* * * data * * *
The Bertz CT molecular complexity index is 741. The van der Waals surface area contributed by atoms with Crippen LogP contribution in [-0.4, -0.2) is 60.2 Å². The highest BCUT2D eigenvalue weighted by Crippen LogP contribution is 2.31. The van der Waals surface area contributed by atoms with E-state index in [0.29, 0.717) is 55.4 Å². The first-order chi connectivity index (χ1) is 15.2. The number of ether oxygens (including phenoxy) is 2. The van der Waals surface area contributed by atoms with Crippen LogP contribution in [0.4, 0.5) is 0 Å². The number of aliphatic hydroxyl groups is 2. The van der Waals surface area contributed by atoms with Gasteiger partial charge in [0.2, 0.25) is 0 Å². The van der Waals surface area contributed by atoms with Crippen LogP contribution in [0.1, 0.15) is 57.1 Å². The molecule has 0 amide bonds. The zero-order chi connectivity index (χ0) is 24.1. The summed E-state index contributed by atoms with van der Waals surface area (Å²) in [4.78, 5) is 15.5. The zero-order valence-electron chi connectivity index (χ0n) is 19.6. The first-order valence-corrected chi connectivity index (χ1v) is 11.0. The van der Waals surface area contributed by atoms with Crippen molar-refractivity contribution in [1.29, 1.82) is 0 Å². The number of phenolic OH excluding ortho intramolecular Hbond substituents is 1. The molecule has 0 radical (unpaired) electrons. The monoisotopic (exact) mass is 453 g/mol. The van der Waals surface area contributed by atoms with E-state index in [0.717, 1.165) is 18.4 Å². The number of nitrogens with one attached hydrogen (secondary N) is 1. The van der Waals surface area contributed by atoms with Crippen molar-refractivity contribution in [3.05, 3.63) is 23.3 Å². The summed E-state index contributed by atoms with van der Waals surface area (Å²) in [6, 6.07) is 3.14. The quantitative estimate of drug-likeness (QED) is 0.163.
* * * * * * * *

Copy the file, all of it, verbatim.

The Bertz CT molecular complexity index is 741. The van der Waals surface area contributed by atoms with Crippen LogP contribution in [-0.4, -0.2) is 60.2 Å². The highest BCUT2D eigenvalue weighted by Crippen LogP contribution is 2.31. The van der Waals surface area contributed by atoms with E-state index in [0.29, 0.717) is 55.4 Å². The first-order chi connectivity index (χ1) is 15.2. The number of ether oxygens (including phenoxy) is 2. The van der Waals surface area contributed by atoms with Crippen LogP contribution in [0.4, 0.5) is 0 Å². The number of aliphatic hydroxyl groups is 2. The van der Waals surface area contributed by atoms with Gasteiger partial charge in [0.2, 0.25) is 0 Å². The van der Waals surface area contributed by atoms with Crippen LogP contribution in [0.1, 0.15) is 57.1 Å². The molecule has 0 amide bonds. The zero-order chi connectivity index (χ0) is 24.1. The summed E-state index contributed by atoms with van der Waals surface area (Å²) in [4.78, 5) is 15.5. The zero-order valence-electron chi connectivity index (χ0n) is 19.6. The first-order valence-corrected chi connectivity index (χ1v) is 11.0. The van der Waals surface area contributed by atoms with Crippen molar-refractivity contribution in [1.29, 1.82) is 0 Å². The number of phenolic OH excluding ortho intramolecular Hbond substituents is 1. The molecule has 0 radical (unpaired) electrons. The monoisotopic (exact) mass is 453 g/mol. The van der Waals surface area contributed by atoms with E-state index in [0.717, 1.165) is 18.4 Å². The number of nitrogens with one attached hydrogen (secondary N) is 1. The van der Waals surface area contributed by atoms with Crippen molar-refractivity contribution in [3.05, 3.63) is 23.3 Å². The summed E-state index contributed by atoms with van der Waals surface area (Å²) in [6, 6.07) is 3.14. The quantitative estimate of drug-likeness (QED) is 0.163.